Student garners state honors
Biology research earns senior Oklahoma Academy of Science award
By Erin Engelke
For senior Kerry Rodgers, a biochemistry major, the November meeting with the Oklahoma Academy of Science was only supposed to be an opportunity for him to present his research.
"I have been doing work on this particular project for about two years with biology professor Molly Hill," Rodgers said. "She is a mentor for the undergraduate research and I helped her with the work." The title of Rodgers' presentation was "Regulation of Human Cytokine Expression by the PPARs (Peroxisome Proliferator Activated Receptors.)
Hill said this is the first time an OC student has presented at OAS. "We are trying to get more OC students to these meetings so more people can know about Oklahoma Christian," Hill said. "When I got the call from OAS that Rodgers had won first place, I thought it was great, "Hill said. "There were other students from OSU, the University of Tulsa, OU and other schools, but Rodgers was by far the best speaker there." Three other students also work with Hill on this project.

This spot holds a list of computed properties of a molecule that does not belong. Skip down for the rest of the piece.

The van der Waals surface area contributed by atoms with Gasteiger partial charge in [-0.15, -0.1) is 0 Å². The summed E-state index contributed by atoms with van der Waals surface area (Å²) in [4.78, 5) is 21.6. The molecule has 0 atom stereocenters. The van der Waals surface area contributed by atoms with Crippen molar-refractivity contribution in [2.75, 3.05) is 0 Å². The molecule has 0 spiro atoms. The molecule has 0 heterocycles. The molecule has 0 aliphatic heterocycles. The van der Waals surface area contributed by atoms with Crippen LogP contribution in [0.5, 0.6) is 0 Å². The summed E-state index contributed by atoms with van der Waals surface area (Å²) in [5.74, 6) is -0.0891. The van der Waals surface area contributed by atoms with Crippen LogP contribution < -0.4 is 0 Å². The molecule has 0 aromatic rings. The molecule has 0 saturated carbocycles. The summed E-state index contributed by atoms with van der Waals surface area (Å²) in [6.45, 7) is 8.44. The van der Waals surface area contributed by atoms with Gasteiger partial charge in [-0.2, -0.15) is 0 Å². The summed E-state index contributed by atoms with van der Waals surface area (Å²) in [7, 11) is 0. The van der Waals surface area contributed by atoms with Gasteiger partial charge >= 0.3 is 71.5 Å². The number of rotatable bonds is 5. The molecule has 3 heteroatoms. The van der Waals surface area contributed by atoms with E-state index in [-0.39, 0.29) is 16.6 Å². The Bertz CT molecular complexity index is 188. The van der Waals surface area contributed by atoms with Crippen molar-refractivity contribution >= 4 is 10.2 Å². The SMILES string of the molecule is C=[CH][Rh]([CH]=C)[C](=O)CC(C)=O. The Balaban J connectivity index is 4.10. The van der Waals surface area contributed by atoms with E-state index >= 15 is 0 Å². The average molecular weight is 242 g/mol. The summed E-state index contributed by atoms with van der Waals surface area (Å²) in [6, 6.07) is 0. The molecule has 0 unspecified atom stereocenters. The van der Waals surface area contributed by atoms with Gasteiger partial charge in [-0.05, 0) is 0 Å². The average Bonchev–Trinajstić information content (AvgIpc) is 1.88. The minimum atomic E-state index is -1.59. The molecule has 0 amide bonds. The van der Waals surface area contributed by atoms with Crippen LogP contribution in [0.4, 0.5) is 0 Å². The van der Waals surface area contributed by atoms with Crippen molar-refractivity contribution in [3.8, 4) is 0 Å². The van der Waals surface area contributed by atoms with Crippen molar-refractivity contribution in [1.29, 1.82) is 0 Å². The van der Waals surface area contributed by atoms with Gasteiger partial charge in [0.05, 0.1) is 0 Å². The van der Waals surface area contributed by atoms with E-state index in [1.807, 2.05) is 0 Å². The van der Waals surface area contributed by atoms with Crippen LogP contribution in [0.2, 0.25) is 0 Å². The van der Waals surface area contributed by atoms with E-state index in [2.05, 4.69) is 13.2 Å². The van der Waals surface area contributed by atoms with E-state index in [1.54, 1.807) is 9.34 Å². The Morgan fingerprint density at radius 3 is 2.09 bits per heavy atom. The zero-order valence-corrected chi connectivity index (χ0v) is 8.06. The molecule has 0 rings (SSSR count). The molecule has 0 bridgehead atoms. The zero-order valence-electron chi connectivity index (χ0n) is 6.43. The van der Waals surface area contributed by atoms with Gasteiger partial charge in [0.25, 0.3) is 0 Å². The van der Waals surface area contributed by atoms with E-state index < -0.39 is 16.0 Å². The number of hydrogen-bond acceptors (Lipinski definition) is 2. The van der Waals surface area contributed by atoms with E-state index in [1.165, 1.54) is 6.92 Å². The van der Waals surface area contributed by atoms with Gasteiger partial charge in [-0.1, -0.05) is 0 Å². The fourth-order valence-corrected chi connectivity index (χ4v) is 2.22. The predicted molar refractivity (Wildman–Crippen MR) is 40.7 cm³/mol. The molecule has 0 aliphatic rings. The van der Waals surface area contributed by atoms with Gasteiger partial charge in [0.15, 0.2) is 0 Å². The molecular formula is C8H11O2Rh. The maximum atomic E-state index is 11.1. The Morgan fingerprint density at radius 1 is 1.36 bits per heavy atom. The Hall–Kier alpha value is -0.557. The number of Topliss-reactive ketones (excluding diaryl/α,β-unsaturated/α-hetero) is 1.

"We are studying a receptor that could prevent people from an acute bacterial infection called septic shock," Hill said. "This infection is caused by a hormone called TNF made in the body. "If we can block the production of TNF, we might be able to prevent people from going into septic shock.
Rodgers studied with Hill last summer and, after his research Hill thought it was important for Rodgers to attend the meeting at the Oklahoma Academy of Science. "We had accumulated enough data to make a presentation, so it was appropriate that he present it," Hill said. Rodgers said the experience was valuable.
"The goal of OAS is to draw undergraduate into research graduate school," Rodgers said. "Most of the other students had taken a four- or eight-week stipend this summer and presented it, and this meeting allowed us to do something with our research by preparing a presentation for our peers."
Hill said their research is a start for finding treatments for septic shock. "This will give us a better understanding of how to devise drugs for treatment," Hill said. "This disease causes 50,000 to 100,000 deaths a year."
Rodgers said he hopes to continue on to become a surgeon and attend medical school at the University of Minnesota.